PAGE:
Application endpoints are resolved as /apps/{name}/{endpoint}

Client

Create the endpoint URL, then use the request() method:

const endpoint = proc.resource('/hello-world');
const response = await proc.request(endpoint);
console.log(response);

Server

In your server script, create a matching endpoint with Express:

const endpoint = proc.resource('/hello-world');
core.app.post(endpoint, (req, res) => {
  res.json({result: 'Hello World'});
});

WebSockets

You can also spawn WebSockets on the internal server and bind it to your application:

Application endpoints are resolved as /apps/{name}/{endpoint}

Client

Create an instance of Websokcet with socket(), which is just a wrapper around regular WebSocket instance with on/off/emit for handing events:

const ws = proc.socket(); // Defaults to '/socket'

ws.on('message', ev => console.log('got data', ev.data));
ws.on('close', () => console.log('closed'));
ws.on('error', ev => console.log('error', err));
ws.send('data'); // Sends data
ws.close(); // Closes socket

Server

In your server script, create a matching endpoint with Express:

const endpoint = proc.resource('/socket');
core.app.ws(endpoint, (ws, req) => {
  // Spawned
  ws.on('message', msg => console.log(msg)); // Message
  ws.on('close', () => console.log('closed')); // Closed
  ws.send('data'); // Sends data
  ws.close(); // Cloese socket
});

Settings

Applications also supports settings storage:

// Sets a setting
proc.settings.foo = 'Custom setting';

// Gets a setting
console.log(proc.settings.foo)

// Saves settings
proc.saveSettings() // Promise

// Set default settings
import {name as applicationName} from './metadata.json';

OSjs.make('osjs/packages').register(applicationName, (core, args, options, metadata) => {
  options.settings = {
    foo: 'Default setting'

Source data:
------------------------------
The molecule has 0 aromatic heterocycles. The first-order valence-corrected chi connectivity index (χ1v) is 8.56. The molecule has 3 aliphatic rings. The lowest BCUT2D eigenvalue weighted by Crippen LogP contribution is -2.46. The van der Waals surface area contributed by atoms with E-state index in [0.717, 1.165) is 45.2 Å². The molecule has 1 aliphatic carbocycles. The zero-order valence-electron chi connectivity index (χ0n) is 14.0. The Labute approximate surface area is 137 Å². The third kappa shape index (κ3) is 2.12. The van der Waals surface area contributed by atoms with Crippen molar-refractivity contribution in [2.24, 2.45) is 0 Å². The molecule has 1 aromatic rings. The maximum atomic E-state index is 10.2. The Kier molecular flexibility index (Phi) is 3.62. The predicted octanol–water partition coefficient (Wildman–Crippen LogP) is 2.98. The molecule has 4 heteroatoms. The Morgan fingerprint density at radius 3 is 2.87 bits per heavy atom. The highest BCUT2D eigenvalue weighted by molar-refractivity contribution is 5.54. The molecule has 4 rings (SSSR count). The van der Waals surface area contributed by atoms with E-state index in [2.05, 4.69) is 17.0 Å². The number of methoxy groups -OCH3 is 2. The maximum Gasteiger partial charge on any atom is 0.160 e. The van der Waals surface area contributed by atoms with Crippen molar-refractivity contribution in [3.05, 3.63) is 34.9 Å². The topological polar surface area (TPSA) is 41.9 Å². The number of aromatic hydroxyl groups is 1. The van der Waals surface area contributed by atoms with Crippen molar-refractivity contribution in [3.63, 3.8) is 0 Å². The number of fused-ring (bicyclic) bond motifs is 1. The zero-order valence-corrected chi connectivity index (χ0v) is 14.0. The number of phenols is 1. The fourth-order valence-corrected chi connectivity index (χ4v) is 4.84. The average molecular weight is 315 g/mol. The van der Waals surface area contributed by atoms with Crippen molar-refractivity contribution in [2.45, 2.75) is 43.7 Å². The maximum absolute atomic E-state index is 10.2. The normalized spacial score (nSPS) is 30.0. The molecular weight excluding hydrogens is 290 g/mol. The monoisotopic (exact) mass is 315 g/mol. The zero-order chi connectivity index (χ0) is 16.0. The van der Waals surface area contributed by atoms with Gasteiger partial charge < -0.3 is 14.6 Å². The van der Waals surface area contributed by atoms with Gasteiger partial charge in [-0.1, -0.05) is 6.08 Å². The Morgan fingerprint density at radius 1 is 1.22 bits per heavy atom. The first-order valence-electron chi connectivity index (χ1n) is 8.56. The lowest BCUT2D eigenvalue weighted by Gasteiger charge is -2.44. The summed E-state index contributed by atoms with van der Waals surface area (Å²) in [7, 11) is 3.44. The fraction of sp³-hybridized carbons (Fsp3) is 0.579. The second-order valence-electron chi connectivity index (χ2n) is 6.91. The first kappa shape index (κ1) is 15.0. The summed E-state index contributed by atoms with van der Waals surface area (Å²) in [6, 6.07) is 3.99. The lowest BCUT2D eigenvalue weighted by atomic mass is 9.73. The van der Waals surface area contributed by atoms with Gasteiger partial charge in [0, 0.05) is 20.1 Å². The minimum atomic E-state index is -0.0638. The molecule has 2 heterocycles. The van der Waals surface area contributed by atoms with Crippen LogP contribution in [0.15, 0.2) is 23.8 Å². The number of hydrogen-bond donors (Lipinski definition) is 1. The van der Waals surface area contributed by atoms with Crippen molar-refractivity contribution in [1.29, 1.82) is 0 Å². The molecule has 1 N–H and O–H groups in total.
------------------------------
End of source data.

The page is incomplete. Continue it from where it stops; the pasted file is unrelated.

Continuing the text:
};

  // ...
});

Launch Arguments

When an application is launched, it might contain arguments:

NOTE: If your application was launched with a file associated to an assigned MIME, the file property will be added automatically to the args object.

// Launch application with arguments
core.run('MyApplication', {
  foo: 'My custom argument'
})

// Retrieve arguments in application
import {name as applicationName} from './metadata.json';

OSjs.make('osjs/packages').register(applicationName, (core, args, options, metadata) => {
  const proc = core.make('osjs/application', {args, options, metadata});

  console.log(proc.args); // 'foo' will be set

  return proc;
});

Session

The args property (see above) is stored in the session, so you can use this to save your application state whenever the user logs out:

import {name as applicationName} from './metadata.json';

OSjs.make('osjs/packages').register(applicationName, (core, args, options, metadata) => {
  const proc = core.make('osjs/application', {args, options, metadata});

  // Arguments launched with your application, including session:
  console.log(proc.args.session); // Only set if the application was saved and restored

  // Sets an argument that will be loaded on restore
  proc.args.session = 'hello session!';

  return proc;
});

Session storage

Sessions are normally only saved when a user logs out, but you can force this action:

core.make('osjs/session').save(); // Promise

Sessions are stored via the Settings API.

results matching ""

    No results matching ""